The National Park Service is preparing for an across-the-board, 5 percent budget cut should Congress and the Obama administration fail to meet a March 1 deadline to avoid sequestration.
That would mean reductions of $604,000 in fiscal year 2013 in Mount Rainier National Park's proposed operating budget of $12.07 million and $639,000 in Olympic National Park's proposed budget of $12.77 million.
North Cascades National Park expected to receive $7.16 million in baseline funding in 2013 and already would be running at a deficit. A 5 percent cut to that would push the deficit to $1.26 million, according to its 2012 business plan.
"We expect that a cut of this magnitude, intensified by the lateness of the implementation, will result in reductions to visitor services, hours of operation, shortening of seasons and possibly the closing of areas during periods when there is insufficient staff to ensure the protection of visitors, employees, resources, and government assets," Park Service Director Jonathan Jarvis wrote in a memo issued Jan. 25.
A reduction of $604,000 at Mount Rainier would equal about 30 percent of what the park pays its 200 seasonal employees during a typical summer. At the height of the busy season, seasonal employees make up two-thirds of the park's workforce.
Jarvis' memo was in response to a federal Office of Management and Budget directive "that all agencies intensify planning efforts to determine what specific effects the sequestration will have on each program, project and activity."
To reach the mandated savings, Jarvis said, park managers should consider multiple options, most involving personnel. They include:
-- Delays in hiring permanent employees.
-- Eliminating seasonal and temporary personnel costs unless they are the only option to ensure the health and safety of park visitors and staff members, or to protect resources and assets.
-- Extending the length of furloughs for employees subject to furlough.
-- Putting other, permanent employees on furlough.
Park managers also are to look at eliminating costs that can be cut with minimal short-term impact on park operations. Those include travel, overtime, nonmandatory training and the purchase of supplies, materials and equipment.
The North Cascades business plan also offers the possibilities of shifting more education and interpretation responsibilities to the North Cascades Institute, cutting the visitor information position at the Chelan Ranger Station, mothballing or abandoning some park features, and making cuts to fuel reduction projects that reduce the possibility and severity of forest fires,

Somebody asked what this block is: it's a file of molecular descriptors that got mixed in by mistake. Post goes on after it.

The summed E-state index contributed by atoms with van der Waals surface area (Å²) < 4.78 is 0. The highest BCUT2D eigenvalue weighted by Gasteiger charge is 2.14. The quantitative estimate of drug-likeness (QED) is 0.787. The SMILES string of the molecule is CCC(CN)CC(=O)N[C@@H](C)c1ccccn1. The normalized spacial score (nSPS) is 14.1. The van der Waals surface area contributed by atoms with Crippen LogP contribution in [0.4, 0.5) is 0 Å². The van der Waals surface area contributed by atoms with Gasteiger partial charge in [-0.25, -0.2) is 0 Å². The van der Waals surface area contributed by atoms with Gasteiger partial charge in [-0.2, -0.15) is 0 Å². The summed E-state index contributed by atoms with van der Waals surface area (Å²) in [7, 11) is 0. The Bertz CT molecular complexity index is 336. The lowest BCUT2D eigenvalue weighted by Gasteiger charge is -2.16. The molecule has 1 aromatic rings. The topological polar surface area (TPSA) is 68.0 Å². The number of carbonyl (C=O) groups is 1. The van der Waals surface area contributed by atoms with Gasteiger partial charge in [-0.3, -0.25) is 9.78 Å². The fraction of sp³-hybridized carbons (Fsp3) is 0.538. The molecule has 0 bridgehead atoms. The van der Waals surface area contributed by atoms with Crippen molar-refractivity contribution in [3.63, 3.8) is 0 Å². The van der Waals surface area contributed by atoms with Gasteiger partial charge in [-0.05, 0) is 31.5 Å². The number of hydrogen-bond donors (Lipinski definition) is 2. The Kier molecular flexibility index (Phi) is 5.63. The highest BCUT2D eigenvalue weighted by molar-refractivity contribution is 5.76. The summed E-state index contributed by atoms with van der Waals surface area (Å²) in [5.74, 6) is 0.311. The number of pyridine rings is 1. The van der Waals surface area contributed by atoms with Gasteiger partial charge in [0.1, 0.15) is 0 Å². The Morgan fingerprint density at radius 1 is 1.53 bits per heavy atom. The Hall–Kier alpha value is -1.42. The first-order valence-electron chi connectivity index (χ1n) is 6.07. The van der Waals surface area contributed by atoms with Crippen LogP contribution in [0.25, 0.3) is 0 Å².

Park Service watchdog groups warn that cuts of this extent could be devastating in the short and long term.
"This is cutting into bone now - not hiring seasonals, furloughing permanent employees, reducing visitor center hours or just closing parks," said Sean Smith, policy director of the National Park Conservation Association in Seattle.
Smith said he is not surprised at the potential personnel cuts.
"Like a lot of businesses, the largest percentage of their spending goes to employees," he said. "You can't cut things like gas or insurance. The one area you can cut is employees."
"This is very troubling and it has the potential to turn already budget-strapped national parks into ghost towns," said Maureen Finnerty, chairwoman of Coalition of National Park Service Retirees.
In his memo, Jarivs wrote, "Parks must be specific in their descriptions and include the number of visitors affected and an indication of the effect on nearby communities and businesses."
Smith and the retirees coalition said such cuts would extend beyond the park boundaries. Each cited a recent study that shows the nation's national park system generates $31 billion in private-sector spending and 258,000 private-sector jobs each year.
"The parks represent what's best about America," Smith said. "But they're also huge economic engines. They're not just pretty places."
Reach Jeff Mayor at firstname.lastname@example.org or read his blog at blog.thenewstribune.com/adventure